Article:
The employees at this factory would get together at the beginning of every day and perform a cheer together. As silly as this sounds, they would do this choreographed war cry of sorts that was designed to unite them and reinforce the values and ideals that they were aiming for that day. On a once-off, this might seem like just a gimmick, but repeated day after day, and it turned into a mantra for that factory that kept the workers going and helped them to feel like they were a part of something larger than themselves.
Walton loved this idea and adapted it into what is known today as the Walmart Cheer. Every day before the staff opens their doors to the public, they will gather together to perform this ritual. The sales numbers for the day before would be read out, as well as any goals that are being set for that particular day, and then the employees will go back and forth spelling out Walmart in the same enthusiastic way that you might have during your high school war cries.
Walton recognized that while this seemed inconsequential to some, a little ritual like this acted as a moment for the staff to come together and set their intentions for each day. It gave the store managers an opportunity to share some words of inspiration or motivation to help fire up the employees. And it got the employees to get into their bodies a bit and set themselves up to be in a good state for what was to come.
By the time that the doors were opened for that day, there was an energy and vitality in that workforce that was contagious. This would help them serve the customers with as much verve as possible, which was what Walmart was all about.
Now, whether this is still done at every store is anyone’s guess, but it points to an important strategic insight that comes from Walmart. They understand that the energy put forth by their retail staff has a significant impact on the overall buying experience. While we tend to place a lot of focus on product ranges, pricing, distribution, marketing, and all those components the truth still remains that people buy from people. The ritual of the Walmart Cheer was a simple piece of what made those employees feel like they were all on the same team. And through the age-old tool of group song and dance, they could set their intentions and build the energy that they would need to give to their customers.
This shows an attention to detail that most retailers don’t get right. We’ve all been in situations where the apathy shown by retail employees creates a sour experience for us as customers, and it leads to us ignoring that brand as a result. Walmart understood this and sought to create practical ways for employees to come together and deliver that exceptional buying experience that the customers were looking for.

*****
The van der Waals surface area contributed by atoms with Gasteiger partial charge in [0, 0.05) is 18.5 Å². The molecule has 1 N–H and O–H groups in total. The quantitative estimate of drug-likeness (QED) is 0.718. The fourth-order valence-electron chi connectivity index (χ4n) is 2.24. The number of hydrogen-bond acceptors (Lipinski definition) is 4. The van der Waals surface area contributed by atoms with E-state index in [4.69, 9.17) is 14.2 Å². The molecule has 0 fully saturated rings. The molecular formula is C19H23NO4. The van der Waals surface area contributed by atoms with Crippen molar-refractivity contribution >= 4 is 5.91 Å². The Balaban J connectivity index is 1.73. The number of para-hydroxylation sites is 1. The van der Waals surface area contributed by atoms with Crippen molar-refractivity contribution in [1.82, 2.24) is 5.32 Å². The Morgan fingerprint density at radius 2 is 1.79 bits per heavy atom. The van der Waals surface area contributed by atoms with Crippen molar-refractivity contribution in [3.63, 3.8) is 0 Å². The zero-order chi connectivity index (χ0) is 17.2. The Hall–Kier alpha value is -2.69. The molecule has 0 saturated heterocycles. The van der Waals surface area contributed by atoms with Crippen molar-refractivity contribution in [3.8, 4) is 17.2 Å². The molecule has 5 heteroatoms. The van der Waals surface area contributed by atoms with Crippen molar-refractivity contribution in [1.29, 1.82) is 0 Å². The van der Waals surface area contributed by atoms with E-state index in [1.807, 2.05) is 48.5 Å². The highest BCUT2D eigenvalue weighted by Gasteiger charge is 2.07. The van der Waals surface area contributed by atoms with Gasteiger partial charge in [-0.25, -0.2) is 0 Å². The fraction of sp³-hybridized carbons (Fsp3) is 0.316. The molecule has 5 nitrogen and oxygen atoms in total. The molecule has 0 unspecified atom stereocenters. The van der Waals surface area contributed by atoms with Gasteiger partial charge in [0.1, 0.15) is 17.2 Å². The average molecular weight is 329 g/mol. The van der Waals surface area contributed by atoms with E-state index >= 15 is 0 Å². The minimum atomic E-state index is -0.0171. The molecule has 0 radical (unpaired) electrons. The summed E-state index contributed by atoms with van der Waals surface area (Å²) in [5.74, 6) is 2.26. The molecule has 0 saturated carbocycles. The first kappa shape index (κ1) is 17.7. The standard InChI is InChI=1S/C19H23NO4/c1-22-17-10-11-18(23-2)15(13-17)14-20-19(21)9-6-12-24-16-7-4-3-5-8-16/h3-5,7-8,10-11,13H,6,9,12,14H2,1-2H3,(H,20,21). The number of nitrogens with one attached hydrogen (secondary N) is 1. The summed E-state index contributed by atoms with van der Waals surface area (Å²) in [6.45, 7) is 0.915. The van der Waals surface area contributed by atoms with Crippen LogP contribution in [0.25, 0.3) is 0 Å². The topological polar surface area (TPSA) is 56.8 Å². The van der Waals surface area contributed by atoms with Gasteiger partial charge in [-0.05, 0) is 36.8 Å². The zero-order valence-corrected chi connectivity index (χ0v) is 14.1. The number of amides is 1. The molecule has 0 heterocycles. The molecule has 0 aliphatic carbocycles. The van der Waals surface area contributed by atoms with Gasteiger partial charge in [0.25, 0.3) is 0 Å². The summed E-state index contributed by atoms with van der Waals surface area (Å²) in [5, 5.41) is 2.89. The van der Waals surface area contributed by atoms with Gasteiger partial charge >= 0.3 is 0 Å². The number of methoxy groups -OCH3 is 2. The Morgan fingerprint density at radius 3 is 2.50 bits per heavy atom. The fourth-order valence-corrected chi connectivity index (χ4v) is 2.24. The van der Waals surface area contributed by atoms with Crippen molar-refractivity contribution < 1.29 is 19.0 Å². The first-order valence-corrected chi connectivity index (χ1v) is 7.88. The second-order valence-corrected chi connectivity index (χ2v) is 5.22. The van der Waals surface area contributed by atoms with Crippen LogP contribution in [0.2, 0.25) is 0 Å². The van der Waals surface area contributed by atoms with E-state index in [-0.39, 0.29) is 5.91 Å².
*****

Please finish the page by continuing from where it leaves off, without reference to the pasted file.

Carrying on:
Always Low Prices
One of the more common oversimplifications that you’ll hear in the business strategy canon is that your pricing model must fall into one of two camps- high volumes at low prices or low volumes at high prices. While the reality is much more nuanced than that, the choice remains one that all companies must make if they are to create something sustainable.
Walmart has always been focused on low prices. They will do everything they can to slash their prices as low as possible because that is the value that they aim to provide to their customers. They want to beat the competition by convincing their audience that you won’t find these goods for cheaper than anywhere else. All across their supply chain, they are doing everything they can to keep the costs as low as possible.
You can see that most clearly in their margins. For the vast majority of their existence, they’ve kept their net profit margin in the 1-5% range, which is quite staggering when you think about the size and scale that they’ve managed to achieve. This is certainly doing things the hard way when it comes to building a business. Leaving yourself this little operational wiggle room is something that a lot of strategists might advise you against. But Walmart has made it work incredibly well.
The reason that this is so interesting is that in our modern context, the biggest companies in the world have insanely high margins that business experts across the gamut celebrate. The digital businesses that leverage the internet to deliver their offerings can find their margins being in the range of 60% and upwards in most cases, which is in stark contrast to the Walmart model.
But that’s a feature of brick-and-mortar retail. Your overheads and your rent make up a sizable chunk of your cost, and then you add on top of that the complex supply chain that brings a wide variety of products onto your shelves. Before you know it, your margins are under serious pressure and you require a significant investment in infrastructure to get the economies of scale you need.